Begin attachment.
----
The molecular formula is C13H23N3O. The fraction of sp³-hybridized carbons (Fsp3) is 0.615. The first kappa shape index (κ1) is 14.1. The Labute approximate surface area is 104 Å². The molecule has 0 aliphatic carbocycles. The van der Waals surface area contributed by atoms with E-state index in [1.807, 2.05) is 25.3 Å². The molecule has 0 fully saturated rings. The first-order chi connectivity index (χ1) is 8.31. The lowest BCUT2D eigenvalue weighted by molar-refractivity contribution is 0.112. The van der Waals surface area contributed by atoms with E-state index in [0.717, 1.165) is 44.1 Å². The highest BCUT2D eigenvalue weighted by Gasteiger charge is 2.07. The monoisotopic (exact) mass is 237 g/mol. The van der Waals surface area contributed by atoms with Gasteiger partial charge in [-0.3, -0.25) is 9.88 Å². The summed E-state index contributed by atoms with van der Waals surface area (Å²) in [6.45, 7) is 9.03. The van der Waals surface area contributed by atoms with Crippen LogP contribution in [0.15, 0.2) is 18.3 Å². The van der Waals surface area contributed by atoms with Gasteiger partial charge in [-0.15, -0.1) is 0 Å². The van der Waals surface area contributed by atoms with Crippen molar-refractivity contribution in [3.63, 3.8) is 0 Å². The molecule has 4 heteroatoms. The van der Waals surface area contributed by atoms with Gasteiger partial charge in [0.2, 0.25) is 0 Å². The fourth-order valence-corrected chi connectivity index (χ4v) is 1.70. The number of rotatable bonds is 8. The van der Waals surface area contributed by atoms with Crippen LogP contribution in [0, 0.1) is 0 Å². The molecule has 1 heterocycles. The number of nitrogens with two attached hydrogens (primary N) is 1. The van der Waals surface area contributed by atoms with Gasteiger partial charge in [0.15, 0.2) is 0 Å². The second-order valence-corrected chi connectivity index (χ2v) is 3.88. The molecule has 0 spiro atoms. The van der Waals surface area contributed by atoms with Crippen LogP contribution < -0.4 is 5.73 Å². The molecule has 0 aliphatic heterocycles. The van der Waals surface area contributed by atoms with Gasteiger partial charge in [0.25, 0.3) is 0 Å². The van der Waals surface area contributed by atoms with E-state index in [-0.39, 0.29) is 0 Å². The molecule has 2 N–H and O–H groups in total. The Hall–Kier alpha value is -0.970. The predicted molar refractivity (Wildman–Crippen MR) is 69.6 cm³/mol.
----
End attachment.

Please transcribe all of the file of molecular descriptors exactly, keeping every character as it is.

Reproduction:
The molecular formula is C13H23N3O. The fraction of sp³-hybridized carbons (Fsp3) is 0.615. The first kappa shape index (κ1) is 14.1. The Labute approximate surface area is 104 Å². The molecule has 0 aliphatic carbocycles. The van der Waals surface area contributed by atoms with E-state index in [1.807, 2.05) is 25.3 Å². The molecule has 0 fully saturated rings. The first-order chi connectivity index (χ1) is 8.31. The lowest BCUT2D eigenvalue weighted by molar-refractivity contribution is 0.112. The van der Waals surface area contributed by atoms with E-state index in [0.717, 1.165) is 44.1 Å². The highest BCUT2D eigenvalue weighted by Gasteiger charge is 2.07. The monoisotopic (exact) mass is 237 g/mol. The van der Waals surface area contributed by atoms with Gasteiger partial charge in [-0.3, -0.25) is 9.88 Å². The summed E-state index contributed by atoms with van der Waals surface area (Å²) in [6.45, 7) is 9.03. The van der Waals surface area contributed by atoms with Crippen LogP contribution in [0.15, 0.2) is 18.3 Å². The van der Waals surface area contributed by atoms with Gasteiger partial charge in [-0.15, -0.1) is 0 Å². The van der Waals surface area contributed by atoms with Crippen molar-refractivity contribution in [3.63, 3.8) is 0 Å². The molecule has 4 heteroatoms. The van der Waals surface area contributed by atoms with Gasteiger partial charge in [0.2, 0.25) is 0 Å². The fourth-order valence-corrected chi connectivity index (χ4v) is 1.70. The number of rotatable bonds is 8. The van der Waals surface area contributed by atoms with Crippen LogP contribution in [0, 0.1) is 0 Å². The molecule has 1 heterocycles. The number of nitrogens with two attached hydrogens (primary N) is 1. The van der Waals surface area contributed by atoms with Gasteiger partial charge in [0.15, 0.2) is 0 Å². The second-order valence-corrected chi connectivity index (χ2v) is 3.88. The molecule has 0 spiro atoms. The van der Waals surface area contributed by atoms with Crippen LogP contribution < -0.4 is 5.73 Å². The molecule has 0 aliphatic heterocycles. The van der Waals surface area contributed by atoms with Gasteiger partial charge in [0.25, 0.3) is 0 Å². The van der Waals surface area contributed by atoms with E-state index in [-0.39, 0.29) is 0 Å². The molecule has 2 N–H and O–H groups in total. The Hall–Kier alpha value is -0.970. The predicted molar refractivity (Wildman–Crippen MR) is 69.6 cm³/mol.